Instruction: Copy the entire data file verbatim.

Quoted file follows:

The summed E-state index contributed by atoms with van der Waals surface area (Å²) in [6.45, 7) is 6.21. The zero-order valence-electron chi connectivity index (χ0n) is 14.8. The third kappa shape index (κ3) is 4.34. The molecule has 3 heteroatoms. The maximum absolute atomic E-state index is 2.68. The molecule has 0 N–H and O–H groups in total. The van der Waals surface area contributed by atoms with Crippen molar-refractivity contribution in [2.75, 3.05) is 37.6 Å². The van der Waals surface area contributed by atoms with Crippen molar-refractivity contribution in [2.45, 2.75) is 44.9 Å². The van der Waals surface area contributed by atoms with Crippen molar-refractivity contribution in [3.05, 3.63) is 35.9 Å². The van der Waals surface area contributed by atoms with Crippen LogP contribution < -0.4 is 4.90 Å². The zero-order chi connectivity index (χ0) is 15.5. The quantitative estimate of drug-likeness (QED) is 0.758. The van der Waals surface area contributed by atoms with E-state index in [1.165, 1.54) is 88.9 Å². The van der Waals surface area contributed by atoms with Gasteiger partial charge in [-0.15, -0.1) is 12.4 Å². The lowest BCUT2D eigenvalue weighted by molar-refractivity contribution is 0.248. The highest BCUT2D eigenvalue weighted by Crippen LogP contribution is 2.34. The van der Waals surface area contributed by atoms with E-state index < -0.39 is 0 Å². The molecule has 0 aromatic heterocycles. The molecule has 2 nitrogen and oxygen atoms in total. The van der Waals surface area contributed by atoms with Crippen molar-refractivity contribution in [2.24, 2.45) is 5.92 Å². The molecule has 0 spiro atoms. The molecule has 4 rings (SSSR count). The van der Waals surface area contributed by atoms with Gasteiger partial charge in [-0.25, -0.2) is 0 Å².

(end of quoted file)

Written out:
The summed E-state index contributed by atoms with van der Waals surface area (Å²) in [6.45, 7) is 6.21. The zero-order valence-electron chi connectivity index (χ0n) is 14.8. The third kappa shape index (κ3) is 4.34. The molecule has 3 heteroatoms. The maximum absolute atomic E-state index is 2.68. The molecule has 0 N–H and O–H groups in total. The van der Waals surface area contributed by atoms with Crippen molar-refractivity contribution in [2.75, 3.05) is 37.6 Å². The van der Waals surface area contributed by atoms with Crippen molar-refractivity contribution in [2.45, 2.75) is 44.9 Å². The van der Waals surface area contributed by atoms with Crippen molar-refractivity contribution in [3.05, 3.63) is 35.9 Å². The van der Waals surface area contributed by atoms with Crippen LogP contribution < -0.4 is 4.90 Å². The zero-order chi connectivity index (χ0) is 15.5. The quantitative estimate of drug-likeness (QED) is 0.758. The van der Waals surface area contributed by atoms with E-state index in [1.165, 1.54) is 88.9 Å². The van der Waals surface area contributed by atoms with Gasteiger partial charge in [-0.15, -0.1) is 12.4 Å². The lowest BCUT2D eigenvalue weighted by molar-refractivity contribution is 0.248. The highest BCUT2D eigenvalue weighted by Crippen LogP contribution is 2.34. The van der Waals surface area contributed by atoms with E-state index < -0.39 is 0 Å². The molecule has 0 aromatic heterocycles. The molecule has 2 nitrogen and oxygen atoms in total. The van der Waals surface area contributed by atoms with Crippen molar-refractivity contribution in [2.24, 2.45) is 5.92 Å². The molecule has 0 spiro atoms. The molecule has 4 rings (SSSR count). The van der Waals surface area contributed by atoms with Gasteiger partial charge in [-0.25, -0.2) is 0 Å².